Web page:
PB: Local Sierra Clubs set their own positions, with elected leaders. So I encouraged people to run. We won the election. And now I’m very involved with the Sierra Club in San Francisco*. And now they're supporting density, bike lanes, and transit. And it’s all through organizing people and getting people involved.

SB: So petitions are great, but they don't do anything if the wrong supervisors, mayor, etc. are in office. We need better electeds from the Sierra Club all the way up.

PB: There’s only so much we can do with the wrong people in office. We have to change elections. In this recent election, there was a Democratic County Central Committee vote. That is the most important election nobody has heard of, because they only endorse certain candidates, so having people on the DCCC who support safe streets makes a huge difference. It makes it more likely they will support candidates for mayor and supervisor who support safer streets.

SB: So that should be the long game? Whittle away at elected positions until we get people who give a damn about safe streets?

PB: Yes, that's the long game. Why does SoMa have such amazing bike lanes but Potrero doesn’t? Jane Kim and Matt Haney.

SB: The past two supervisors for D6.

PB: You change one person and that can really affect the bike lanes in that part of the city. Why are there almost no bike lanes in D3?

SB and PB, together: Aaron Peskin.

PB: One of the most important things is identifying more supporters and organizing citywide. It’s great to fight for this corridor, great to change elected officials, and work on a citywide network, but most of all we need a bigger army. That is also a long-term effort. I like the way that Safer 17th had a synergy with "the MinneSLOWta Slow Street," which had a synergy with "Safer Illinois." We need more and more people and more and more organizations.

SB: So returning to 17th, it's not done either. This project will make things safer, but--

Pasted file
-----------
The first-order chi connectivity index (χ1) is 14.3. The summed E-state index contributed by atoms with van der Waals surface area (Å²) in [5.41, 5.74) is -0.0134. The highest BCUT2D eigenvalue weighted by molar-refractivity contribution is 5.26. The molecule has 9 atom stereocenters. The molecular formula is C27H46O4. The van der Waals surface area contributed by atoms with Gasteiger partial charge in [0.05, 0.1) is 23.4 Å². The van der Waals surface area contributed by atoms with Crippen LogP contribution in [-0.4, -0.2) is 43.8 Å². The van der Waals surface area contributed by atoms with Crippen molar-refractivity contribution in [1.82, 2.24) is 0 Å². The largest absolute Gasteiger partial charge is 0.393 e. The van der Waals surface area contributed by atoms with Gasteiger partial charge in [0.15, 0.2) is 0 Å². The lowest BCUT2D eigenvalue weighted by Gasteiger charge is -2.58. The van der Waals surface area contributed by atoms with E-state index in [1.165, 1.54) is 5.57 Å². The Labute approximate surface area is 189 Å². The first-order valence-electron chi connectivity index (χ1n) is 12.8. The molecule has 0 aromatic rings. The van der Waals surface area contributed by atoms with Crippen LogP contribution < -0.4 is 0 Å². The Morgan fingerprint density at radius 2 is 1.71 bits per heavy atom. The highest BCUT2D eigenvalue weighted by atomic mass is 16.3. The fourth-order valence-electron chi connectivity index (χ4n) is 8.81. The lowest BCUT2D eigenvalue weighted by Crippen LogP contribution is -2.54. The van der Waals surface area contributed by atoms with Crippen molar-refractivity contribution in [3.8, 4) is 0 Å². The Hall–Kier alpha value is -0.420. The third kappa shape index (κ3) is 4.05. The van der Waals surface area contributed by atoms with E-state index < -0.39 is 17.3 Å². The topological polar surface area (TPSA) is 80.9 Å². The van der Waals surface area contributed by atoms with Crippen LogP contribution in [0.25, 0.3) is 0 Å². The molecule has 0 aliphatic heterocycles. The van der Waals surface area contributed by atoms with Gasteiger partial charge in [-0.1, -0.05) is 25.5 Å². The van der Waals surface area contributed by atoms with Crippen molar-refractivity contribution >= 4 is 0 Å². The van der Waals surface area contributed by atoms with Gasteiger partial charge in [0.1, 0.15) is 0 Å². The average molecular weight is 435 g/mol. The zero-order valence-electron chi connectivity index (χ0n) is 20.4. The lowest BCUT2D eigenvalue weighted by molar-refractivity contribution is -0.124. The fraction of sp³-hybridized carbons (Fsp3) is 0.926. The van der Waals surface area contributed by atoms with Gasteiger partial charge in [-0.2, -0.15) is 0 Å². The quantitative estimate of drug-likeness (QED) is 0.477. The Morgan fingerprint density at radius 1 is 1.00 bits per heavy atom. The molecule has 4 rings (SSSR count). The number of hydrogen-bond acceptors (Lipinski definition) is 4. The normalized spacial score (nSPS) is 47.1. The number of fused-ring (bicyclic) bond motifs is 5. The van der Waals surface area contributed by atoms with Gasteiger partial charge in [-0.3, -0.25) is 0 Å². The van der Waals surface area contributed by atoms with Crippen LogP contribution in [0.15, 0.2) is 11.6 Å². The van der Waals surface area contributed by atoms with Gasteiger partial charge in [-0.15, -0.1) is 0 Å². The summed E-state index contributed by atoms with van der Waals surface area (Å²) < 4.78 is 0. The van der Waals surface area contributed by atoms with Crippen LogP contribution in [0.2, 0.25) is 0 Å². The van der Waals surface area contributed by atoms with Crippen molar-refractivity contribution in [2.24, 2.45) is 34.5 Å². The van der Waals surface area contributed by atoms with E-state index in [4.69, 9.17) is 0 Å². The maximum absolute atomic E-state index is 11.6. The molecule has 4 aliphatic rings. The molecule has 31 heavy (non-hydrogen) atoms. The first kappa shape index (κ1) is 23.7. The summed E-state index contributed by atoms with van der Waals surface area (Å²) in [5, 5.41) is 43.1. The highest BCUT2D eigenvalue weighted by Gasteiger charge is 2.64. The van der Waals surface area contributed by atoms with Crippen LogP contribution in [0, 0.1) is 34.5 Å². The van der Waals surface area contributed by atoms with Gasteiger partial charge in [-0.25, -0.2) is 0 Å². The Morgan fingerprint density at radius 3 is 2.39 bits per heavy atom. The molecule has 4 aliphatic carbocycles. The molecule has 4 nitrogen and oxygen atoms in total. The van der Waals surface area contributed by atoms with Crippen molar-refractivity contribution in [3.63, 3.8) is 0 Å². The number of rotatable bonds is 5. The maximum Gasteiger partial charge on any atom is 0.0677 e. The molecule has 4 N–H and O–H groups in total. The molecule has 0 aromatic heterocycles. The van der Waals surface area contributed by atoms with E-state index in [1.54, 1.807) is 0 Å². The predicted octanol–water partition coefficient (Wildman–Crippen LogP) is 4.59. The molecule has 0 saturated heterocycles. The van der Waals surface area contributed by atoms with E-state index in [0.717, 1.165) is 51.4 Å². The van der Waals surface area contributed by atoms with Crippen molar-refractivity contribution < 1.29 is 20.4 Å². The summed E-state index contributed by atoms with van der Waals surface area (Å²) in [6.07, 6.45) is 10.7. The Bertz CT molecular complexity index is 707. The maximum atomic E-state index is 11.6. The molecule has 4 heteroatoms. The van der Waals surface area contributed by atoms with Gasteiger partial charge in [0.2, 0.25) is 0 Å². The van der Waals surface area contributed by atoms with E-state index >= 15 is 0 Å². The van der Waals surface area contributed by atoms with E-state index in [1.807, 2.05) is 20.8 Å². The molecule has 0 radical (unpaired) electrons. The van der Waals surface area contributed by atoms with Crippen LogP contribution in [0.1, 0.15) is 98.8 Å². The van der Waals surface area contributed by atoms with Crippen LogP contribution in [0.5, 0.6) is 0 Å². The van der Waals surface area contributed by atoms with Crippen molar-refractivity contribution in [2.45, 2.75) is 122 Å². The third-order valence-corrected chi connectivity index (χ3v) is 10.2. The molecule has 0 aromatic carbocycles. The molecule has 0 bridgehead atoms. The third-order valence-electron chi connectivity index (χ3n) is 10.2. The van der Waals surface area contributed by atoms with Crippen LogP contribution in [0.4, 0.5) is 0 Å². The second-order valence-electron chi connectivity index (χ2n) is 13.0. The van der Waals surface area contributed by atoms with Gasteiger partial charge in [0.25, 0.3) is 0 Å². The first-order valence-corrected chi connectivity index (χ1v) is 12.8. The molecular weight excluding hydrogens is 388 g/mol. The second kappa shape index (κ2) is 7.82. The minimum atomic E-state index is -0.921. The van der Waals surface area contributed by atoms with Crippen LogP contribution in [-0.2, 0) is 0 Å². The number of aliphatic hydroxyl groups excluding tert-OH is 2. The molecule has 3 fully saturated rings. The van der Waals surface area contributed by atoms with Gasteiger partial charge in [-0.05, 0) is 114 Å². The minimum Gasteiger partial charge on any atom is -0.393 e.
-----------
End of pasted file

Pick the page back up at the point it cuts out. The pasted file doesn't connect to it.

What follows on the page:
PB: It’s 17th between Potrero Avenue and Mississippi. Why Mississippi and not Pennsylvania? This project is a step forward, but it should have gone further. The city doesn't control the street for that last block. There's funding from project impact fees to create a bike-ped bridge by Mariposa over the Caltrain tracks, where 17th Street comes to an end. But the Safer 17th project won't reach it because of that gap.

SB: So that's next on your agenda?

PB: Yup. Get it to the future bridge.

SB: And west into the Mission of course.

PB: (Nodding).

SB: So we just need to replace most of the elected officials from the committees to the mayor's office, and then on up?

PB: One of the things I like about bike lanes in San Francisco is it’s an issue that doesn’t fall into the two ideological camps. The media described Jane Kim as a progressive, and she’s very pro bike. Peskin is also called progressive, and he’s not pro bike. Matt Dorsey has been called a moderate, but he’s pro bike. It’s refreshing that people have different views on this because of the position itself.

SB: Rather than ideology.

PB: Exactly.

SB: So as we covered previously, while these bike lanes will be safer, they still won't be fully protected.

PB: The way people casually use the word, it is. But what you and I and others realize is that paint and posts are not protection. Now, some sides of the street will be separated by plastic posts, and I think the bike lane will be safer. Right now people are riding in the door zone on both sides, which is definitely not safe. This will have painted posts on one side, with parking-protected on the other. On narrower portions of the street it will be paint and posts on both sides.

SB: So the fight will continue to add concrete.

PB: There’s a short area on 17th, between Vermont and San Bruno, that runs under 101. It's called the Potrero Gateway project and it's under DPW. That's going to add wider sidewalks, some art, and some greening. The idea is that’s the gateway to the neighborhood, so let’s make it nice. So a few of us said, well, why don't we also improve the bike lanes. And DPW and SFMTA said “okay, no problem.” So for that short section, they're doing concrete-protected.

SB: That's great.

PB: They're eliminating parking on both sides and replacing it with a two-foot wide, six-inch-high, curb-protected bike lane. It's going to be awesome.

SB: So why only there?

PB: Because that section is under the highway. There are no houses or businesses on that street.

SB: So nobody to offend. Nobody to scream about parking.

PB: Except for the couple of people who used to park there. And that gets back to electeds fetishizing the hyperlocal.

SB: So again, your point is that we really need better electeds. Are you willing to run for office yourself?

PB: No. I don’t want to do it. I think public service is so important and so noble and I’m so grateful to people who do it, but it is thankless. Plus I'd have to deal with a lot of serious issues that aren't as interesting to me. Maybe if we had a bike mayor, I'd run for that.

SB: That would be nice. We could use a bike mayor.

This interview was edited for length and clarity.

*Belden emphasized he is speaking in his personal capacity, not as a member of the Sierra Club